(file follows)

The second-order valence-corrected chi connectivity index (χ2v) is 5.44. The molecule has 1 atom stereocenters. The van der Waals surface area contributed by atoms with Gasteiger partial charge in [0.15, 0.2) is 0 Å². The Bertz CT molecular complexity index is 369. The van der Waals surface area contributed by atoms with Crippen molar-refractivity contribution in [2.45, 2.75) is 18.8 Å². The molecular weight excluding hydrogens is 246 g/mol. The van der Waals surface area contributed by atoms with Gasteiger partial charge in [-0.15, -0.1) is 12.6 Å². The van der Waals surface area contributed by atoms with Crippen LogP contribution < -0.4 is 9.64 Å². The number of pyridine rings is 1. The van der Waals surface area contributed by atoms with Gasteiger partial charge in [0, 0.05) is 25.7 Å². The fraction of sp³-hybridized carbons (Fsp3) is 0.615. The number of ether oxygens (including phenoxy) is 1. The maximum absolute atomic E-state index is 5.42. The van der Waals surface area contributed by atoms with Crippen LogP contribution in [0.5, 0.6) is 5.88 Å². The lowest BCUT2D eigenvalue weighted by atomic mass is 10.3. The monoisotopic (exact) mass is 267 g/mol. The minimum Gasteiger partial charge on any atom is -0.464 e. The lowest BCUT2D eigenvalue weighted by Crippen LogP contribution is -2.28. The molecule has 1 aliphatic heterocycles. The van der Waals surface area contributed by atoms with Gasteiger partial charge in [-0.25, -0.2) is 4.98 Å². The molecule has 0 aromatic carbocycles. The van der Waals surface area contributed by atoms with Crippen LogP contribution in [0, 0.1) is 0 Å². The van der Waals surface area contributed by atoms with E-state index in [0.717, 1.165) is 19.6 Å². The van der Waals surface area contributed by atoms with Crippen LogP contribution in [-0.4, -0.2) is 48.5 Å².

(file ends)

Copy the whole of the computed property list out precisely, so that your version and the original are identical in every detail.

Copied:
The second-order valence-corrected chi connectivity index (χ2v) is 5.44. The molecule has 1 atom stereocenters. The van der Waals surface area contributed by atoms with Gasteiger partial charge in [0.15, 0.2) is 0 Å². The Bertz CT molecular complexity index is 369. The van der Waals surface area contributed by atoms with Crippen molar-refractivity contribution in [2.45, 2.75) is 18.8 Å². The molecular weight excluding hydrogens is 246 g/mol. The van der Waals surface area contributed by atoms with Gasteiger partial charge in [-0.15, -0.1) is 12.6 Å². The van der Waals surface area contributed by atoms with Crippen LogP contribution < -0.4 is 9.64 Å². The number of pyridine rings is 1. The van der Waals surface area contributed by atoms with Gasteiger partial charge in [0, 0.05) is 25.7 Å². The fraction of sp³-hybridized carbons (Fsp3) is 0.615. The number of ether oxygens (including phenoxy) is 1. The maximum absolute atomic E-state index is 5.42. The van der Waals surface area contributed by atoms with Crippen LogP contribution in [0.5, 0.6) is 5.88 Å². The lowest BCUT2D eigenvalue weighted by atomic mass is 10.3. The monoisotopic (exact) mass is 267 g/mol. The minimum Gasteiger partial charge on any atom is -0.464 e. The lowest BCUT2D eigenvalue weighted by Crippen LogP contribution is -2.28. The molecule has 1 aliphatic heterocycles. The van der Waals surface area contributed by atoms with Gasteiger partial charge in [-0.25, -0.2) is 4.98 Å². The molecule has 0 aromatic carbocycles. The van der Waals surface area contributed by atoms with Crippen LogP contribution in [0, 0.1) is 0 Å². The van der Waals surface area contributed by atoms with E-state index in [0.717, 1.165) is 19.6 Å². The van der Waals surface area contributed by atoms with Crippen LogP contribution in [-0.4, -0.2) is 48.5 Å².